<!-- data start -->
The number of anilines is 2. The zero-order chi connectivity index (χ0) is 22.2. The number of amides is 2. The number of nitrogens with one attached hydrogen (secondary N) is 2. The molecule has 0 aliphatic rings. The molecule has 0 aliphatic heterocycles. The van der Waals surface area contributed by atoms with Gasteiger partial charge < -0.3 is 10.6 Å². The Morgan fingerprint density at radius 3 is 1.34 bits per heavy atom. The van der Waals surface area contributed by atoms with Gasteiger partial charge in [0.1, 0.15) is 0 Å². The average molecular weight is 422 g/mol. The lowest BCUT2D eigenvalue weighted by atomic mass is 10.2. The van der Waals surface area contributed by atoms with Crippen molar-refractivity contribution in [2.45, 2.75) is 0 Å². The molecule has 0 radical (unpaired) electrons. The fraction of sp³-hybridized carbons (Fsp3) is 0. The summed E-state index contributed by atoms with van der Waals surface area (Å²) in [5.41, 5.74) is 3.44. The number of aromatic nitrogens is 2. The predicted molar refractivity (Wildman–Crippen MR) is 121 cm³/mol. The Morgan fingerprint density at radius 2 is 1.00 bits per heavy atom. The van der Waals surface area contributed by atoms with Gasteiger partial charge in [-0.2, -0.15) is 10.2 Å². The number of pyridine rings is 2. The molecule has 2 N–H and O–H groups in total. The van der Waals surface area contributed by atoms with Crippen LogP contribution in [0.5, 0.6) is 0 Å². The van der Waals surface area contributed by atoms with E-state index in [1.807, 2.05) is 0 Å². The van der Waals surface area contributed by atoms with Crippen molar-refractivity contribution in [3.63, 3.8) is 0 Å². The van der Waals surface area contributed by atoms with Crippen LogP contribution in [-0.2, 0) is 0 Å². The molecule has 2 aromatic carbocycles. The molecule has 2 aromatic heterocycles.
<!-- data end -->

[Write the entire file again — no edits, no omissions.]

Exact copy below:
The number of anilines is 2. The zero-order chi connectivity index (χ0) is 22.2. The number of amides is 2. The number of nitrogens with one attached hydrogen (secondary N) is 2. The molecule has 0 aliphatic rings. The molecule has 0 aliphatic heterocycles. The van der Waals surface area contributed by atoms with Gasteiger partial charge < -0.3 is 10.6 Å². The Morgan fingerprint density at radius 3 is 1.34 bits per heavy atom. The van der Waals surface area contributed by atoms with Gasteiger partial charge in [0.1, 0.15) is 0 Å². The average molecular weight is 422 g/mol. The lowest BCUT2D eigenvalue weighted by atomic mass is 10.2. The van der Waals surface area contributed by atoms with Crippen molar-refractivity contribution in [2.45, 2.75) is 0 Å². The molecule has 0 radical (unpaired) electrons. The fraction of sp³-hybridized carbons (Fsp3) is 0. The summed E-state index contributed by atoms with van der Waals surface area (Å²) in [5.41, 5.74) is 3.44. The number of aromatic nitrogens is 2. The predicted molar refractivity (Wildman–Crippen MR) is 121 cm³/mol. The Morgan fingerprint density at radius 2 is 1.00 bits per heavy atom. The van der Waals surface area contributed by atoms with Gasteiger partial charge in [-0.2, -0.15) is 10.2 Å². The number of pyridine rings is 2. The molecule has 2 N–H and O–H groups in total. The van der Waals surface area contributed by atoms with Crippen LogP contribution in [0.5, 0.6) is 0 Å². The van der Waals surface area contributed by atoms with E-state index in [1.807, 2.05) is 0 Å². The van der Waals surface area contributed by atoms with Crippen molar-refractivity contribution in [3.63, 3.8) is 0 Å². The van der Waals surface area contributed by atoms with Crippen LogP contribution in [-0.2, 0) is 0 Å². The molecule has 2 aromatic carbocycles. The molecule has 2 aromatic heterocycles.